Five Things I Learned from Spending an Hour in a Float Tank

BY: Favin the Maven |Apr 11, 2016

Five Things I Learned from Spending an Hour in a Float Tank

I’ve never been blindfolded and sent to outer space, so until yesterday, I had no idea what total darkness and weightlessness felt like. Then I visited The Chicago Stress Relief Center, Inc. (1440 Techny Rd.) in Northbrook. Among other spa amenities, the center has its own Samadhi flotation tank—that’s 800 pounds of epsom salts dissolved in 10 inches of water, all inside a pitch-black container big enough for one person.

You shower, enter the tank, float on your back for an hour or so, get out, and shower again. It sounded simple enough, but like most first-time floaters, I was nervous. What if I had to bust open the door after five minutes because I was scared … or bored?

A full hour later, I was the most relaxed I can ever remember being. All of my expectations had been off the mark—and now I’m an official float-tank fan. Here are five misconceptions I had about float tanks that were totally turned around by my visit.

The misconception: 
Uh-oh. I’m going to feel claustrophobic.

The truth: First impressions are deceiving. I’ll admit, it’s hard not to look at the tank and think “water coffin.” But once I was adrift inside, I couldn’t see the walls, and the space didn’t feel small. In fact, at one point I thought that I was turning around a full 180 degrees, which would have been impossible!

If the idea of sensory deprivation scares you, though, you have options. There’s a light switch inside of the tank, and the door doesn’t lock, so you can prop it open if you’d prefer. Howard Weissman, the center’s clinical director, told me that floating was actually about the opposite of claustrophobia: control. “It’s a private room, you can turn the light on or off, you can get out anytime you want,” he said. “You’ve got endless choices.”

The misconception: 
It will just be like floating in a tub in the dark.

The truth: It’s very different from floating in a pool, ocean, or bathtub. First of all, the epsom salt in the water makes you extra buoyant, so you have more support underneath you than usual. The water is also heated to skin temperature—about 93.5 degrees. That means it’s hard to tell where you end and the water begins! I truly felt like I was weightless and my body was one with the water and air. Eventually, I learned to let all of my muscles relax and trust that I wouldn’t sink.


The misconception:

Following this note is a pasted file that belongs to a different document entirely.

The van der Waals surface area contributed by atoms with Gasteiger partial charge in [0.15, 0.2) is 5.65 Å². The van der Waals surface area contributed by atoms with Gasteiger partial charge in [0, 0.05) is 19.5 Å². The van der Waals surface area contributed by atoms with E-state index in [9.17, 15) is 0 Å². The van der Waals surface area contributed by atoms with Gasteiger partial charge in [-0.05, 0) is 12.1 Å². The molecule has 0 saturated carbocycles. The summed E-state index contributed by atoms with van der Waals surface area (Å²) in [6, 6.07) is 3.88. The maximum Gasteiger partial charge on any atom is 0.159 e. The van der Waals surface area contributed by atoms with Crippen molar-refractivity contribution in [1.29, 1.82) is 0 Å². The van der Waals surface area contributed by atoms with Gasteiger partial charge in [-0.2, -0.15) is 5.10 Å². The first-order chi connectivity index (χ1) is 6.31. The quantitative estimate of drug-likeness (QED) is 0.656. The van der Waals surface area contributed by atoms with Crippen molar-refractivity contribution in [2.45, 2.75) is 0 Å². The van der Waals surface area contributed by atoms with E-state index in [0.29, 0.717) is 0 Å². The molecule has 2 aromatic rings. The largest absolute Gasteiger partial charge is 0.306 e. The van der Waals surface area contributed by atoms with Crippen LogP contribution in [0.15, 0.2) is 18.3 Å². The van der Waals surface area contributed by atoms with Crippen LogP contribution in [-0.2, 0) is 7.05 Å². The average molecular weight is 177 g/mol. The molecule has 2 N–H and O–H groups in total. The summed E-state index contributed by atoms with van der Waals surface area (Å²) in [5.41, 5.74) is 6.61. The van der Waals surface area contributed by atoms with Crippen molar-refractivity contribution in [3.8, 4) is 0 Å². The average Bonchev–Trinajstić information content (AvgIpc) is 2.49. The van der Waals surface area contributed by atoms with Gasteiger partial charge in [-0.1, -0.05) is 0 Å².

An hour in the tank is going to seem like forever!

The truth: A 60-minute float is no big deal. I was worried that I’d get bored, but inside, I tried to focus on positive thoughts about my family and the good influences in my life. It worked so well that I think I fell asleep. When my session ended, I didn’t feel like I had been in there for more than 20 minutes.

Weissman later said that an ideal float is 90 minutes. In his opinion, that’s the perfect length of time to get to know yourself. “How many people, even when they go on vacation, can really unplug? [In the tank,] there’s no avoidance, there’s no checking for messages, there’s just being.”

The misconception: 
People only use float tanks for relaxation.

The truth: “Flotation therapy works on so many levels,” Weissman said. “It’s recreational, but it’s also medical, it’s therapeutic, it’s spiritual.” Many of his clients do exactly what I did, floating to feel blissful for a while. Others float because it seems to help them with a variety of conditions, from post-traumatic stress disorder to chronic pain.

Another potential effect of floating? Improved creativity. In the tank, “the right side of our brain takes over,” Weissman said. Many of his regular patients keep a paper and pencil ready outside the tank, so that when they emerge, they can jot down all the ideas they had during their session.

The misconception: 
This will be a fun thing to try—once.

The truth: “People require one to three floats to get oriented to the environment,” Weissman said. He didn’t understand what all the fuss was about until his third float. Now, he floats twice a week and considers it a huge part of his lifestyle. He has clients who do it up to three times a week.

Personally, I know that I want to do it again. After my session, I felt so free and calm, even though the traffic driving back from the center was ridiculous. “That’s the beauty of floating,” he said. “If more people could float, I am certain the world would be a better place.” I’m tempted to agree.